The sky was fire and tropical ocean and newborn skin this morning. A front is moving in to what has been clear, crisp Autumn weather, and the sun rising east of the clouds made a spectacular display of the bowl over the world as we drove to school this morning.
Ravel’s “Pavane For A Dead Princess” happened to be on the radio, providing a lush soundtrack to what should have been a hectic, little bit late drive, as cars swirled around the school like angry bees. I couldn’t seem to get agitated, though; the world around me made me grateful for the excuse to get up, even after a night with too little sleep. We moved through the streets in a peaceful cocoon, cresting a hill and exhaling as the trees opened and the sky surrounded us.
Sunrises are fleeting, changing with each moment, and by the time I dropped my daughter at the curb at school the sky was just a pale, morning blue with gray clouds moving in. I should have taken a picture when I could, but I simply didn’t think about it. The moment was all there was. It’s a little bit like raising kids, I guess. The beautiful moments are fleeting but change your outlook on the whole endeavor, enriching what otherwise would be an ordinary existence.
Perhaps the weather will turn colder today, perhaps it will rain. It won’t make any difference to me. A little bit of this morning’s skyfire will stay with me throughout the day, simply because I was up and witnessed it.
Forsythia in bloom. Grass greening. Ground softening and loosening. Branch tips fattening into buds. Neighborhoods awakening and children outside playing for short spells. Garden plans being made. Squirrels and bunnies and birds cavorting in the yard. Easter decorations in stores. Ice cream stands dark all winter starting to open for business. Ball fields full and runners charging around the bases. Sunshine and showers in equal measure. Snow.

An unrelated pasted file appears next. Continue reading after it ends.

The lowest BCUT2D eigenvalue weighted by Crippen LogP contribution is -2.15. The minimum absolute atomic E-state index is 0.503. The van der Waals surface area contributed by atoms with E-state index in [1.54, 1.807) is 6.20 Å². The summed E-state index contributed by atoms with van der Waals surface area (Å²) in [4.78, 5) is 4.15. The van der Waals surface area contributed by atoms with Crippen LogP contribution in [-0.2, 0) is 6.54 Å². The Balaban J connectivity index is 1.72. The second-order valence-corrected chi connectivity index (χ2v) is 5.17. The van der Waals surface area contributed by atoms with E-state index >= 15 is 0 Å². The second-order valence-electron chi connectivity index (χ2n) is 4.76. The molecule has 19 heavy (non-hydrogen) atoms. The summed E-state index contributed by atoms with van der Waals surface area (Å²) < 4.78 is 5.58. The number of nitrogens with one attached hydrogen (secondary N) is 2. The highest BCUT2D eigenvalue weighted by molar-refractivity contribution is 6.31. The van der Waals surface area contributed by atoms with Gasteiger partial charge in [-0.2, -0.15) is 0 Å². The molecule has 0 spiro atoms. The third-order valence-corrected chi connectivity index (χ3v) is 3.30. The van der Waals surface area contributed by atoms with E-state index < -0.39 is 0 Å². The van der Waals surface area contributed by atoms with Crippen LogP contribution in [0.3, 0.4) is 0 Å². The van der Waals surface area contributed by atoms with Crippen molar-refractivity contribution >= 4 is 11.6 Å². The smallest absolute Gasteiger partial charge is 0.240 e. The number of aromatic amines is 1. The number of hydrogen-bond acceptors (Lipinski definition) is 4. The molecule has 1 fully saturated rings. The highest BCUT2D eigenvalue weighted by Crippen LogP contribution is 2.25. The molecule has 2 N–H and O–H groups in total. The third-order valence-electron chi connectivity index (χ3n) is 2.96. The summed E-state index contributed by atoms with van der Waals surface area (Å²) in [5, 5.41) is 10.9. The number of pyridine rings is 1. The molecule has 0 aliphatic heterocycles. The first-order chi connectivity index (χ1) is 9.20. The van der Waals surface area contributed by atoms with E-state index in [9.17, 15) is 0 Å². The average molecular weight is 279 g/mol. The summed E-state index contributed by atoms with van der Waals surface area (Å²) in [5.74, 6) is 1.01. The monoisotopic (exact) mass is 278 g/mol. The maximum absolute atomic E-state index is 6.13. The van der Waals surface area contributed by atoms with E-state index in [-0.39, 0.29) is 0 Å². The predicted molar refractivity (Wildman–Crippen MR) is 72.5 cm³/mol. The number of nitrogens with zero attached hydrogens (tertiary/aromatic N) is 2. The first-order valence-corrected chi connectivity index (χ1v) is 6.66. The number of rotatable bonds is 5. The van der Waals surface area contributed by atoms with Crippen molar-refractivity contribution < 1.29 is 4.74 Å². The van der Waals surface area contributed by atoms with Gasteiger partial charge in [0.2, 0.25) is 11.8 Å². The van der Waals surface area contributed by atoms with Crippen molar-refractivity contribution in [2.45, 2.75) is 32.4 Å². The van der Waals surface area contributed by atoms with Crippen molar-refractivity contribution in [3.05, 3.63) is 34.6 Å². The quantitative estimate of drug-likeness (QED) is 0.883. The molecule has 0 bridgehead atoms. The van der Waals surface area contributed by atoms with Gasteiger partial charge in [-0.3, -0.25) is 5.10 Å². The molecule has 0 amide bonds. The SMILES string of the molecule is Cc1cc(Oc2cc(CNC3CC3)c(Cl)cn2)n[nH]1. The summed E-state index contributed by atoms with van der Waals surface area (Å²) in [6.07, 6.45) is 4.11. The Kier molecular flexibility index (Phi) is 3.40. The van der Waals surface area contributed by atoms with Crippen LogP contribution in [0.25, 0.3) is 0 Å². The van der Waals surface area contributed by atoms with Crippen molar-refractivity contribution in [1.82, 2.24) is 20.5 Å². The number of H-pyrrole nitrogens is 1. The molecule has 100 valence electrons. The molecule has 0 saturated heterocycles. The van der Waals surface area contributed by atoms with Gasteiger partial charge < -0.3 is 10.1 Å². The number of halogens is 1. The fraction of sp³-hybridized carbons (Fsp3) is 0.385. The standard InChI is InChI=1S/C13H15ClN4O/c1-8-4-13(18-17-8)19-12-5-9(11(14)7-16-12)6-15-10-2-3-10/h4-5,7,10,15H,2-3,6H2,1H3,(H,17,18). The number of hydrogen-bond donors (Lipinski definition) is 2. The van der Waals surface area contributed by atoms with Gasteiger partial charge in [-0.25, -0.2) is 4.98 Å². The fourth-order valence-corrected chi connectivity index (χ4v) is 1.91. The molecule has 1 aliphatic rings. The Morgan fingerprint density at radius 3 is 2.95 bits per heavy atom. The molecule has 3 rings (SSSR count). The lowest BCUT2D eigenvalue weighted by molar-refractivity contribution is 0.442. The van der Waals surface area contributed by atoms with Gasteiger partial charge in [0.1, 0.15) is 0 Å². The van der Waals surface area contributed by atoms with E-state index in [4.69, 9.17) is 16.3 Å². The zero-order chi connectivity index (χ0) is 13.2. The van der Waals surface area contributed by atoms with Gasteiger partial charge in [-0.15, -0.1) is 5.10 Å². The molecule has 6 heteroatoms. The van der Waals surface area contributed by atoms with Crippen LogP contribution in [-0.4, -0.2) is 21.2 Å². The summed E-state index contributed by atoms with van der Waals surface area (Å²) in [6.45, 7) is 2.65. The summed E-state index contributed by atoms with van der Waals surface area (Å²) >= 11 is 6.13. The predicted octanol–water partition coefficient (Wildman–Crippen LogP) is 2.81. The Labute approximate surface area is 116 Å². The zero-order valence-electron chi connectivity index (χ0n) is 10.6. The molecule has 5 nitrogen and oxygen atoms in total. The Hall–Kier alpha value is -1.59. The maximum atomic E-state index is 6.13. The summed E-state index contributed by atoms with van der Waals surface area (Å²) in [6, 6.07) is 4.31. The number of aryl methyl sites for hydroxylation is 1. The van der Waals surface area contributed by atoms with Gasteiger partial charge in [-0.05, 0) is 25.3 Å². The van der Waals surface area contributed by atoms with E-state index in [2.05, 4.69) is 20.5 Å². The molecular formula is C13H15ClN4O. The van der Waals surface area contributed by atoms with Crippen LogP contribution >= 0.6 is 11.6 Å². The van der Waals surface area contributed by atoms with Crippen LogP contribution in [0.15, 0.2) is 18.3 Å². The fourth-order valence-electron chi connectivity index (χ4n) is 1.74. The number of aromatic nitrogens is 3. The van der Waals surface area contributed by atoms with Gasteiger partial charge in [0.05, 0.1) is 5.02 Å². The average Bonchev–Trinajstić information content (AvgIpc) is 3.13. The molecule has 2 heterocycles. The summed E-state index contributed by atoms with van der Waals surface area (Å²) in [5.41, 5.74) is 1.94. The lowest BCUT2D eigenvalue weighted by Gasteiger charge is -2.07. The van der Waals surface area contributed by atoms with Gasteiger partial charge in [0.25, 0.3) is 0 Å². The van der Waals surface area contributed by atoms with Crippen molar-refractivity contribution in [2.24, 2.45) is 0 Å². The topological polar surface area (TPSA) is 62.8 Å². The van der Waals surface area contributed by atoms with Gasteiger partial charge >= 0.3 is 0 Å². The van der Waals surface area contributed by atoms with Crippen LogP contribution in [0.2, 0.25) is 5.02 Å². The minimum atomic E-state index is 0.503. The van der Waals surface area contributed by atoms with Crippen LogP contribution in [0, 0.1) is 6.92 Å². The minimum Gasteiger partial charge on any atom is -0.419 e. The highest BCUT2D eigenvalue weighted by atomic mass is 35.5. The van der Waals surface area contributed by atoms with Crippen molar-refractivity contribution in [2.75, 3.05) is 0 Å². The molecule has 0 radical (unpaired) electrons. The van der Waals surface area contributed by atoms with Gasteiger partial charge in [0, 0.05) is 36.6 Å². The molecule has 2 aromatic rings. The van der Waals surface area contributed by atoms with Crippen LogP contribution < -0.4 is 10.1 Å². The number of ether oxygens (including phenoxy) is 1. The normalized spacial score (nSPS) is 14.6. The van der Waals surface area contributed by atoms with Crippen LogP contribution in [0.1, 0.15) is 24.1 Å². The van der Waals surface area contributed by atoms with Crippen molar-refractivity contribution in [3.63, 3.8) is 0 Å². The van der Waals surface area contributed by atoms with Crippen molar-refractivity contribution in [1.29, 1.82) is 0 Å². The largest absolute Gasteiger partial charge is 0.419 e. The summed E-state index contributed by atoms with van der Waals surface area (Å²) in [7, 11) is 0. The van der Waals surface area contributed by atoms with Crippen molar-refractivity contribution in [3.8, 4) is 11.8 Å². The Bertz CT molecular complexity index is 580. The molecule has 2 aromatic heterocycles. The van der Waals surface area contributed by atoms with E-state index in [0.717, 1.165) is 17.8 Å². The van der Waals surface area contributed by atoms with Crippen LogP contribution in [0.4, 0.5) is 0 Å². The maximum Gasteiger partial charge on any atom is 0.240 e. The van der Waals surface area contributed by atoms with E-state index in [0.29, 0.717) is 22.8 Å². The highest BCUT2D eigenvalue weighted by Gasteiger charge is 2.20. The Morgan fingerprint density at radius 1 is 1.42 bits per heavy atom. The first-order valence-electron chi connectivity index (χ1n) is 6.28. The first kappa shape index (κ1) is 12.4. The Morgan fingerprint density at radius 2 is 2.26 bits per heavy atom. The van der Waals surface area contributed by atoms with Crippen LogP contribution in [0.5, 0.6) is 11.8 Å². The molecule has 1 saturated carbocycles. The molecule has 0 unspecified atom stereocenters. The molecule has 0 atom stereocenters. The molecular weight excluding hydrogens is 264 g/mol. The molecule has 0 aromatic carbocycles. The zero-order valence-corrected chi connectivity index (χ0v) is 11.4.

April is a fickle month. One day coatless, one day searching high and low for the mittens I misplaced. Today we have blustery winds and snow showers, which puts a little damper on my sun-worshipper within. I know we are moving forward, though, so I refuse to let a little frozen water change my hopeful mood. I’ll move through the cutting wind with my chin in my collar and my eyes squinched mostly shut, thinking of warmer days soon to come and planning my summer vacation.
Spring will eventually stop being so capricious and linger. Tomorrow, maybe. That’s not what the meteorologist is predicting, but I’m hoping.
It is always days when I have too much on my mind that I have nothing to write. The distilling process in my brain hasn’t had enough time, and decisions need to be made or changed. I go to write down one thing, and the scene changes. I adjust, and it changes again. The act of thinking too many things stops me in my tracks sometimes.
There are days when I would just like to wipe the board clean and wait silently for whatever new will show up. This seems to be one of them.
Anyone Can Whistle – music and lyrics by Stephen Sondheim.
Anyone can whistle,
That’s what they say-
Anyone can whistle
Any old day-
It’s all so simple:
Relax, let go, let fly.
So someone tell me why
I can dance a tango,
I can read Greek-